1. The most important thing about buying a new bike is to make sure it fits. The only way you'll know if the bike is right for you is to size up the bike and make sure that the bike's geometry matches your body's geometry. Ask questions and do some research.
mtn. biking 101
2. If possible, try to find a shop that will let you demo the bike on real dirt. Five minutes in a parking lot won't cut it. You wouldn't buy a car without a real world test drive, and a bike should be no different.
3. Don't belive the hype. Just because your favorite rider or best friend rides a certain bike, that doesn't mean that's the best one for you. Have an open mind and be realistic about your needs and ability.
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  1. #1
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    Broken Cassette - Fix It Myself?

    Hey Guys/Gals, first post on the forum and glad to be here!

    Quick question - I went riding this past weekend on my Schwinn High Timber and noticed that some of my gears stopped working... as in I would pedal, the chain would spin around the teeth of the gear but it wouldn't actually move the bike. I noticed that some of the discs on the back cassette had become lose from the middle of the back wheel and no longer moved with the wheel itself. So - I talked to Schwinn and they are sending me a replacement cassette for free (woohoo!).

    Would it be easier to take the bike up to a shop and have them put the new cassette on or is it worthwhile buying the tools and doing it myself? (from what I understand, a lockring removal tool and chainwhip tool) Would the shop charge me a lot just to put it on?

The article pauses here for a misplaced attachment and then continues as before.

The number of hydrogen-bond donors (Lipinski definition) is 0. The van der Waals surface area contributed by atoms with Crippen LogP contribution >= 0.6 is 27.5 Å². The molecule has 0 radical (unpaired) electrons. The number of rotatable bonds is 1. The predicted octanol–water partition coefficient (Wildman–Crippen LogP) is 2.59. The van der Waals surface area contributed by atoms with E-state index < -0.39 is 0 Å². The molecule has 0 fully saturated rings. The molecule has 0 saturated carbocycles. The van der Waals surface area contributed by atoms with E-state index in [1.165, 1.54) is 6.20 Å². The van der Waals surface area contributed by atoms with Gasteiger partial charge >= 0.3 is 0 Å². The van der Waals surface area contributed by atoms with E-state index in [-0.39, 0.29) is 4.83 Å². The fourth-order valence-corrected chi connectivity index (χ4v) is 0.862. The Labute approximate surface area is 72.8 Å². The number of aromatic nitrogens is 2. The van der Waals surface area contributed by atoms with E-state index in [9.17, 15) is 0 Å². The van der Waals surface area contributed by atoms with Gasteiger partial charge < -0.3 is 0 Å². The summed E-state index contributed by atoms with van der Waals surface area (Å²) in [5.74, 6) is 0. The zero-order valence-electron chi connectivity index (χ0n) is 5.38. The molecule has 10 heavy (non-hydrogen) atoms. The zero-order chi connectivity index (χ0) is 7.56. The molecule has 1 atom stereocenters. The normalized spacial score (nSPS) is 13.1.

Since I am a noob, I don't have the tools but I do believe I could figure out how to get it done if I do go out and decide to buy the tools. Please offer me your expert opinions and thank you in advance!

  2. #2
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    you can call and get some quotes. however the cost of the tools may be the same as what the shop would charge.

    But if you do it yourself, you'll be prepared and have the know how to do so if you ever have to replace another cassette or buy a new wheelset. Personally I would just buy the tools and do it myself.

  3. #3
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    A simple cassette change is fairly easy with a chain whip, cassette lock ring tool, and some instructions on how to use them.

    How exactly is it broken? Any chance we could get a video or something? This sounds... unusual.
    Don't you hate it when a sentence doesn't end the way you think it octopus?

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